Europe looks to SpaceX to fill launch gap due to tensions with Russia

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By Tim Hepher and Joey Roulette

PARISAug 12 – The European Space Agency (THISfor its acronym in English) began preliminary technical talks with SpaceX, owned by Elon Musk, which could lead to the temporary use of its launchers after the Ukraine conflict blocked Western access to Russia’s Soyuz rockets.

Private US competitor to Europe’s Arianespace has emerged as a key contender to fill a temporary gap alongside Japan and India, but final decisions hinge on the still-unresolved timetable for Europe’s long-delayed Ariane 6 rocket.

“I would say there are two and a half options that we are discussing. One is SpaceX, of course. Another is possibly Japan,” the director general of the THISJosef Aschbacher.

“Japan is waiting for the maiden flight of its next-generation rocket. Another option could be India”, he added in an interview.

“SpaceX would say it’s the most operational of them and certainly one of the backup launches we’re considering.”

Aschbacher said the talks were still in an exploratory phase and any backup solution would be temporary.

“Of course, we have to make sure they are suitable. It’s not like getting on a bus,” she said. For example, the interface between the satellite and the launcher must be adequate and the payload must not be compromised by unknown launch vibration types.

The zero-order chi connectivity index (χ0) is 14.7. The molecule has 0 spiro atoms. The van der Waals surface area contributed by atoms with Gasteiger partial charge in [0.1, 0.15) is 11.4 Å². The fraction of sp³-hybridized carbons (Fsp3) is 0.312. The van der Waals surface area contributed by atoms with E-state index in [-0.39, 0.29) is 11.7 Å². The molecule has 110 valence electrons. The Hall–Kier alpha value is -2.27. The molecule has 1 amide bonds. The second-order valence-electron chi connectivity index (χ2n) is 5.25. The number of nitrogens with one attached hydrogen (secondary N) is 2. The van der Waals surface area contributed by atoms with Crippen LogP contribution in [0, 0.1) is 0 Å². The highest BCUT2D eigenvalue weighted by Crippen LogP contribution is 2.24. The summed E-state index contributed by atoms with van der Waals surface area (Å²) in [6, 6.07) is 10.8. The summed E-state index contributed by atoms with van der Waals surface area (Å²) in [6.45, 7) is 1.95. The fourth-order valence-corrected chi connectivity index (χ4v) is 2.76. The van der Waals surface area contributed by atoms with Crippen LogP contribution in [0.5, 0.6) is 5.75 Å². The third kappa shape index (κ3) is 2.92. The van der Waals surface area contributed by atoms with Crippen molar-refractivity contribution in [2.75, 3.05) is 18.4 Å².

“We are studying this technical compatibility, but we have not yet requested a commercial offer. We just want to make sure that it is an option to make a decision on the request for a firm commercial offer,” Aschbacher said.

SpaceX did not respond to a request for comment.

The political fallout from Russia’s invasion of Ukraine has already been a shock to SpaceX’s Falcon 9, which has attracted other customers breaking ties with Moscow’s increasingly isolated space sector.

Satellite internet company OneWeb, a competitor of SpaceX’s Starlink, booked at least one Falcon 9 launch in March. It has also booked a release in India.

On Monday, Northrop Grumman booked three Falcon 9 missions to transport cargo from the POT to the International Space Station while designing a new version of its Antares rocket, whose Russian-made engines were recalled by Moscow in response to sanctions.

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